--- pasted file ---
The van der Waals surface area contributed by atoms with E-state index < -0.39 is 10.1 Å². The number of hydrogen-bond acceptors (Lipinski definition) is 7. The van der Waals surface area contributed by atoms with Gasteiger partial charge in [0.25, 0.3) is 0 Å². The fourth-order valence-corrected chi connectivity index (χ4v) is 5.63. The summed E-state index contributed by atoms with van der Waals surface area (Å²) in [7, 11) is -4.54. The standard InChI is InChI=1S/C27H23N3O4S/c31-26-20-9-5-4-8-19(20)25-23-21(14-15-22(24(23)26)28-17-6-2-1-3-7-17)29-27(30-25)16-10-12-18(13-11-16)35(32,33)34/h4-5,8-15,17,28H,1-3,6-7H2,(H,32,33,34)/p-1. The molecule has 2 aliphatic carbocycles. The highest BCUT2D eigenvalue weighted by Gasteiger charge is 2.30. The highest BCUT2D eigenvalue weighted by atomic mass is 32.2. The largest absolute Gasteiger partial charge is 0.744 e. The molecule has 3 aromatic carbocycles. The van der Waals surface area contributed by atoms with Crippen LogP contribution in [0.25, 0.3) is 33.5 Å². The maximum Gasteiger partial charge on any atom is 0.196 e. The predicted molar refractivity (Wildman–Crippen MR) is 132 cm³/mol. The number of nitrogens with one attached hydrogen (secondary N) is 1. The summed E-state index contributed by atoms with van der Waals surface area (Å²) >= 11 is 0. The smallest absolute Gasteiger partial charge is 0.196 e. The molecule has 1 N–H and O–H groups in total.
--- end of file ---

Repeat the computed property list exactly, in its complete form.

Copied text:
The van der Waals surface area contributed by atoms with E-state index < -0.39 is 10.1 Å². The number of hydrogen-bond acceptors (Lipinski definition) is 7. The van der Waals surface area contributed by atoms with Gasteiger partial charge in [0.25, 0.3) is 0 Å². The fourth-order valence-corrected chi connectivity index (χ4v) is 5.63. The summed E-state index contributed by atoms with van der Waals surface area (Å²) in [7, 11) is -4.54. The standard InChI is InChI=1S/C27H23N3O4S/c31-26-20-9-5-4-8-19(20)25-23-21(14-15-22(24(23)26)28-17-6-2-1-3-7-17)29-27(30-25)16-10-12-18(13-11-16)35(32,33)34/h4-5,8-15,17,28H,1-3,6-7H2,(H,32,33,34)/p-1. The molecule has 2 aliphatic carbocycles. The highest BCUT2D eigenvalue weighted by Gasteiger charge is 2.30. The highest BCUT2D eigenvalue weighted by atomic mass is 32.2. The largest absolute Gasteiger partial charge is 0.744 e. The molecule has 3 aromatic carbocycles. The van der Waals surface area contributed by atoms with Crippen LogP contribution in [0.25, 0.3) is 33.5 Å². The maximum Gasteiger partial charge on any atom is 0.196 e. The predicted molar refractivity (Wildman–Crippen MR) is 132 cm³/mol. The number of nitrogens with one attached hydrogen (secondary N) is 1. The summed E-state index contributed by atoms with van der Waals surface area (Å²) >= 11 is 0. The smallest absolute Gasteiger partial charge is 0.196 e. The molecule has 1 N–H and O–H groups in total.